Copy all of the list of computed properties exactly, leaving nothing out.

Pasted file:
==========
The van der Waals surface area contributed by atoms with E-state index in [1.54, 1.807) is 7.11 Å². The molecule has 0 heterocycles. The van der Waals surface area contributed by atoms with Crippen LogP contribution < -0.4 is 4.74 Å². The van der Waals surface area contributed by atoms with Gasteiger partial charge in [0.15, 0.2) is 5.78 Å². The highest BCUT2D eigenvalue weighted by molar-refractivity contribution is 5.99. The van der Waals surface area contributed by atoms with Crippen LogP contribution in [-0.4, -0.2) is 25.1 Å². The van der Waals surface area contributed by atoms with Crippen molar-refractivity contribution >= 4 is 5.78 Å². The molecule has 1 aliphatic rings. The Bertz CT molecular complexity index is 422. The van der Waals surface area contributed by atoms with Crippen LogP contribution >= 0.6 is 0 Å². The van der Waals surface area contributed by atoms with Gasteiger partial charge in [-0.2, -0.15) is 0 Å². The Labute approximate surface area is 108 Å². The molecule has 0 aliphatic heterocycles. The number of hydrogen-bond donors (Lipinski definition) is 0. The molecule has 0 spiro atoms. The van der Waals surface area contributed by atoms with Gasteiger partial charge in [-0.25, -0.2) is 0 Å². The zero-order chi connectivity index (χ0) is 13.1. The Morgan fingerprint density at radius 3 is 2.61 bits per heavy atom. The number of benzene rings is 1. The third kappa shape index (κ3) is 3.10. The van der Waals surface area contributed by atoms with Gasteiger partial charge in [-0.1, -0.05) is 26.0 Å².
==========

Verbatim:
The van der Waals surface area contributed by atoms with E-state index in [1.54, 1.807) is 7.11 Å². The molecule has 0 heterocycles. The van der Waals surface area contributed by atoms with Crippen LogP contribution < -0.4 is 4.74 Å². The van der Waals surface area contributed by atoms with Gasteiger partial charge in [0.15, 0.2) is 5.78 Å². The highest BCUT2D eigenvalue weighted by molar-refractivity contribution is 5.99. The van der Waals surface area contributed by atoms with Crippen LogP contribution in [-0.4, -0.2) is 25.1 Å². The van der Waals surface area contributed by atoms with Crippen molar-refractivity contribution >= 4 is 5.78 Å². The molecule has 1 aliphatic rings. The Bertz CT molecular complexity index is 422. The van der Waals surface area contributed by atoms with Crippen LogP contribution >= 0.6 is 0 Å². The van der Waals surface area contributed by atoms with Gasteiger partial charge in [-0.2, -0.15) is 0 Å². The Labute approximate surface area is 108 Å². The molecule has 0 aliphatic heterocycles. The number of hydrogen-bond donors (Lipinski definition) is 0. The molecule has 0 spiro atoms. The van der Waals surface area contributed by atoms with Gasteiger partial charge in [-0.25, -0.2) is 0 Å². The zero-order chi connectivity index (χ0) is 13.1. The Morgan fingerprint density at radius 3 is 2.61 bits per heavy atom. The number of benzene rings is 1. The third kappa shape index (κ3) is 3.10. The van der Waals surface area contributed by atoms with Gasteiger partial charge in [-0.1, -0.05) is 26.0 Å².